Bamber and Vanthoor are a living example of friendship. On racing weekends they share a motor home. Otherwise, they talk on the phone every day or send WhatsApp messages. Vanthoor and his family live in the town of Waiblingen near Stuttgart, and Bamber stays there when he visits Porsche. “Laurens is one of my best friends,” he says. Bamber, who grew up on a farm in New Zealand, has settled in Kuala Lumpur and founded a successful racing team. One is a restless cosmopolitan, the other a family man. But the different worlds they inhabit are fertile grounds for conversations above and beyond motorsports. “We talk a lot and openly. We don’t keep secrets from each other,” says Vanthoor.
In their free time, both men are avid cyclists. Vanthoor passed this passion on to Bamber—along with a used racing bike the former had revamped. One expression of this heartwarming bromance is the hashtag #bamthor, which a fan created and the two drivers have since developed into their own collection of T-shirts and caps.
Michael Christensen, 29: A Danish soccer fan with a new home in London
Kévin Estre, 31: A Frenchman with a love of skiing and Lake Constance
The story of the second driver duo also began with a bang. Michael Christensen and Kévin Estre literally came up against each other in the 2012 Porsche Carrera Cup. “I bumped into Kévin as part of a chain reaction in an accident on the Norisring in Nuremberg,” recalls Christensen.
The incident had long been forgotten when the two became teammates at the 2017 FIA World Endurance Championship. The first highlight came in 2018: a GT class victory in Le Mans at the season kickoff. Followed almost inexorably by the world championship title in 2019. “That was a dream come true. We could have won every single race in the 2018–2019 season; we were a strong combination,” says Estre, though only after some prompting. The two champions are justifiably proud of two victories and four appearances on the podium but are both reluctant to blow their own horns. Although this Danish-French Porsche duo doesn’t offer fan merch, it’s guided by the same principle as #bamthor. “The team is our focus,” says Christensen. “Each member puts an enormous amount of energy into it and deserves the same amount of respect.” He and Estre are less conspicuous examples of the Porsche philosophy. But for them, too, the “we” transcends the ego. Their shining success eliminates any need for further comment.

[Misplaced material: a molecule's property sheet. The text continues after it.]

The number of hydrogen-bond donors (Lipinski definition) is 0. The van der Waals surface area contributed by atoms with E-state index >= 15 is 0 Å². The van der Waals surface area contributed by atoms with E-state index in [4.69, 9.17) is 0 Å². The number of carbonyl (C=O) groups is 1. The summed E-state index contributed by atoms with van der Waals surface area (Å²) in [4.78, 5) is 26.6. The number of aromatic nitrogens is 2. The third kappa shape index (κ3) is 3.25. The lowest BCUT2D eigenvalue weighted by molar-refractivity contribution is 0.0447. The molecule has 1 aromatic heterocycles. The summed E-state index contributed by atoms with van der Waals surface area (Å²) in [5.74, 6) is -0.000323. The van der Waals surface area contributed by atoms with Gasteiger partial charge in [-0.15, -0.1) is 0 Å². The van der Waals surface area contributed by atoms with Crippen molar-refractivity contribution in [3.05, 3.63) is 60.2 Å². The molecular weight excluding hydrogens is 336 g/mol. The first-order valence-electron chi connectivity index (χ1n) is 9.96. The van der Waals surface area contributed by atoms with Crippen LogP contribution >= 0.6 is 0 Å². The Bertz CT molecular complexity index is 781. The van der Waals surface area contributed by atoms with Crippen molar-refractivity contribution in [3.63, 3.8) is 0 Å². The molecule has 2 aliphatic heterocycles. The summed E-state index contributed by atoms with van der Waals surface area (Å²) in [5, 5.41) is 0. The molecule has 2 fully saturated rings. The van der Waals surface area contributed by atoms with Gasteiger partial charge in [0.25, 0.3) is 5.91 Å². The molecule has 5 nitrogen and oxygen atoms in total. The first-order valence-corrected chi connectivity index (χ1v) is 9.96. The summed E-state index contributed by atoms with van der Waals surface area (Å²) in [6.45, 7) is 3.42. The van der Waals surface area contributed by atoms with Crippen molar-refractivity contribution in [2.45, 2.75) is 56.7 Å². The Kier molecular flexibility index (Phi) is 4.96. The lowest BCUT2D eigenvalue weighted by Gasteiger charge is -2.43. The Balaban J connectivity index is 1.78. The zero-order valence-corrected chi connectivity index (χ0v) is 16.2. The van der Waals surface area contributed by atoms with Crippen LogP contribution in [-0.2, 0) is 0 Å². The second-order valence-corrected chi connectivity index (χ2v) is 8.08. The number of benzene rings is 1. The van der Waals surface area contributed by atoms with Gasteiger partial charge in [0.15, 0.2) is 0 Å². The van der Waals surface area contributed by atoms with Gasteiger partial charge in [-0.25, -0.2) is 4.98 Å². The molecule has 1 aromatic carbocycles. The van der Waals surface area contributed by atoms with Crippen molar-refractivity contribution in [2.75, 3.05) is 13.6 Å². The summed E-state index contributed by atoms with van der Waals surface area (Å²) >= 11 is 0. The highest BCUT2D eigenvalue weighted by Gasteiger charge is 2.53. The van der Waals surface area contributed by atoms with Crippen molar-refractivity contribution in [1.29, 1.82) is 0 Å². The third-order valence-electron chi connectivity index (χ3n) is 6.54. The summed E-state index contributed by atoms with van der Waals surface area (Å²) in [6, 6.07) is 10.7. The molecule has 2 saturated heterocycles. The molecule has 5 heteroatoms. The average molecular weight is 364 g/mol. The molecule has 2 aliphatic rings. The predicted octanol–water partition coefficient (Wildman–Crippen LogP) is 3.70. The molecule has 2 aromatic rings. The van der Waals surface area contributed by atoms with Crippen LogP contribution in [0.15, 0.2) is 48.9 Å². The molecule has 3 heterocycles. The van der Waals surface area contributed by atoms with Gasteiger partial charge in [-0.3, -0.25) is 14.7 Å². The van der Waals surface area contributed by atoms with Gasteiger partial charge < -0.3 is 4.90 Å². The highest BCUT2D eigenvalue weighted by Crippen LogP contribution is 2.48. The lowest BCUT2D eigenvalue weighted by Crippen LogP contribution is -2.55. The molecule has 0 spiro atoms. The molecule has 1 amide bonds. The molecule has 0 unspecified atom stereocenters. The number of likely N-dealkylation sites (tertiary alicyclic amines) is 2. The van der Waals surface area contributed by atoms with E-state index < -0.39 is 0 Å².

“The team is our focus.” (Michael Christensen)
Putting the brakes on their ambitions for themselves? That may be the single most difficult thing for a race-car driver to do. Christensen and Estre have found their own approach. Because Estre is harder on tires, he usually drives on fresh ones for the short intervals between fueling stops. Christensen, who’s known as a “tire whisperer,” often takes on distances twice as long.
Another reason the two work so well together has to do with their more reflective personalities. They took up golf together—a sport on the calmer end of the spectrum from racing. And they’re there for each other in tough times as well. Like in Le Mans in 2017, when Christensen caused an accident while leading the most important race of the year. “I came back to the pit and Kévin just said, ‘Let’s go have a beer.’ That’s real support. It’s moments like that when you really get to know someone.”